After many years of hardship, these incredible bears found their way out of the bear pits, located at the Chief Saunooke Bear Park in Sylva, NC, after the park was finally shut down. The closing of this facility meant success and hope for numerous individuals and organizations who have dedicated countless hours to its closure and to the rescue of these amazing animals. For so long, the bears had been kept in
deplorable conditions, living in concrete pits below the surface of the ground. They never had the chance to step foot on grass, climb a tree, or enjoy the shade of forest brush. Having only the ability to stare straight up at the sky and the faces of those throwing bits of food at them, these bears were denied their basic instincts and a life they deserved.
Thanks to a generous donor from California and the efforts of so many, they will live out the remainder of their lives in a large, naturalistic habitat at IEAS. Now, each bear enjoys a large, natural habitat that consists of trees, vines, thickets, meadows and everything one would find in a typical brown bear or black bear habitat. These bears are now able to enjoy the life they deserved from the beginning…a life of freedom. One where they can now act as wild bears by climbing trees, digging for grubs, digging dens, running and playing, and enjoying a normal life as a bear.
IEAS was allotted 90 days to complete the approximately eight acre habitat for the new bears, but thanks to dedicated employees, contractors, and volunteers working seven days a week, the bears arrived at the Sanctuary just 78 days after the construction began. After the placement of 2.5 miles of piping and 1.5 miles of fencing, plus the use of almost 750 pounds of welding rods, the six habitats were completed. Each habitat is over one acre in size and provides the resident bears with a natural home, complete with innumerable trees to climb, brush and thickets to venture through, and even ponds and water tubs in which to cool off. It is in these habitats that these special animals will be able to become bears for the first time and exhibit and experience all the things wild bears are meant to experience.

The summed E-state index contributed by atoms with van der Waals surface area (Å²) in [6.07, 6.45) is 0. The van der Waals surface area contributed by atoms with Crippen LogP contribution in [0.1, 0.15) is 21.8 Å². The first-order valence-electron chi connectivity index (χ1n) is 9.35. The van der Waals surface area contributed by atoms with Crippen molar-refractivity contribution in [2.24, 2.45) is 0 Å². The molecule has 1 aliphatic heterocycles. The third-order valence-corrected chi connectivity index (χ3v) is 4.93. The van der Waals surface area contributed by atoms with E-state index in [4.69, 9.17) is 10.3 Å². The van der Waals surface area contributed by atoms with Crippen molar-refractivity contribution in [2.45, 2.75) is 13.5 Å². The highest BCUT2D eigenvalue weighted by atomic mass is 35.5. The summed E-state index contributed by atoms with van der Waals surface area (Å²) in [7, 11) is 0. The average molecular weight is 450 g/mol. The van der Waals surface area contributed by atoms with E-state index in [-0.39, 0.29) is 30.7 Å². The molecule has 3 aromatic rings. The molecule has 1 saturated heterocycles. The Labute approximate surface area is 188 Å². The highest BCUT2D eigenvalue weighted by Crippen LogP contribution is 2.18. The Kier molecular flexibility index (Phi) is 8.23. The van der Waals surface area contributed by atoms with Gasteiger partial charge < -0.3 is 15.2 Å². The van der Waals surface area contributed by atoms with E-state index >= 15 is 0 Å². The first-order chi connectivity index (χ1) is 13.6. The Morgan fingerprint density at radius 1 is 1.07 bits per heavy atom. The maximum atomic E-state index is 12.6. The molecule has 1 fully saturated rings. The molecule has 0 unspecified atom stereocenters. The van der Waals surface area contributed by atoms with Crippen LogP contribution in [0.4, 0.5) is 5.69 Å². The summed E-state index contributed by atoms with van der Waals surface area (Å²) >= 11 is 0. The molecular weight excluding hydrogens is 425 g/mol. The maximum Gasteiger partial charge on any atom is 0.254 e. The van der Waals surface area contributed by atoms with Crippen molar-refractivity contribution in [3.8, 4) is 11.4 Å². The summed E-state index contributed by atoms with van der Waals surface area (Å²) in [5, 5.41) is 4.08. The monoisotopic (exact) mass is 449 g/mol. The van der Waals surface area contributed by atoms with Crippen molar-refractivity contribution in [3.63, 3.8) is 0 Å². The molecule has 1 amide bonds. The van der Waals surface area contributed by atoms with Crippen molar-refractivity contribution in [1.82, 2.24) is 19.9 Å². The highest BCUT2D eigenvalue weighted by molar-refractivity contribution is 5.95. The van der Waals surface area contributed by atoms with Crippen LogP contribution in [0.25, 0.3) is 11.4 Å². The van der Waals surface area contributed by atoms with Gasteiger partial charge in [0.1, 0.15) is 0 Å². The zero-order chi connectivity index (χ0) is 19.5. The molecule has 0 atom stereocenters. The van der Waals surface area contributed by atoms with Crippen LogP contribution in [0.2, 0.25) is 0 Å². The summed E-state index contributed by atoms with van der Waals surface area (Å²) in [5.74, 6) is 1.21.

IEAS is truly grateful for the assistance of so many in this effort to get these amazing bears out of terrible conditions and ready to start their new lives. Thank you to Pat Craig and the Wild Animal Sanctuary in Colorado for transporting the bears to the Sanctuary. Thank you to Scott Scherb and Affordable Fencing in Decatur, TX for helping complete the construction quickly and efficiently . Finally, thank you to all of those who restlessly fought for these bears to be given a second chance. Their new lives would never be possible without the perseverence and encouragement of their supporters. We hope that you will all support Rusty
, and Bertha
in their journey on a natural life at the International Exotic Animal Sanctuary!
We, of course, need the support
of the public to be able to give them the lives they deserve for the approximately 30 year life span of a bear. They deserve all the help they can receive, and those of you that have a part in their great future will feel a satisfaction that can hardly be equaled when you see them or their photos and know you had a part to play.
and Bertha seem to be attached at the hip. Where you see one, the other is sure to be close by. It only took a day for these two to make themselves at home in their new, natural habitat. While they tend to explore during the late afternoon hours, they have make themselves a little den in a large group of trees. This is where they keep cool during the heat of the day. However, once they hear the vehicle bring their meal, they come running. It is really a cute sight to see.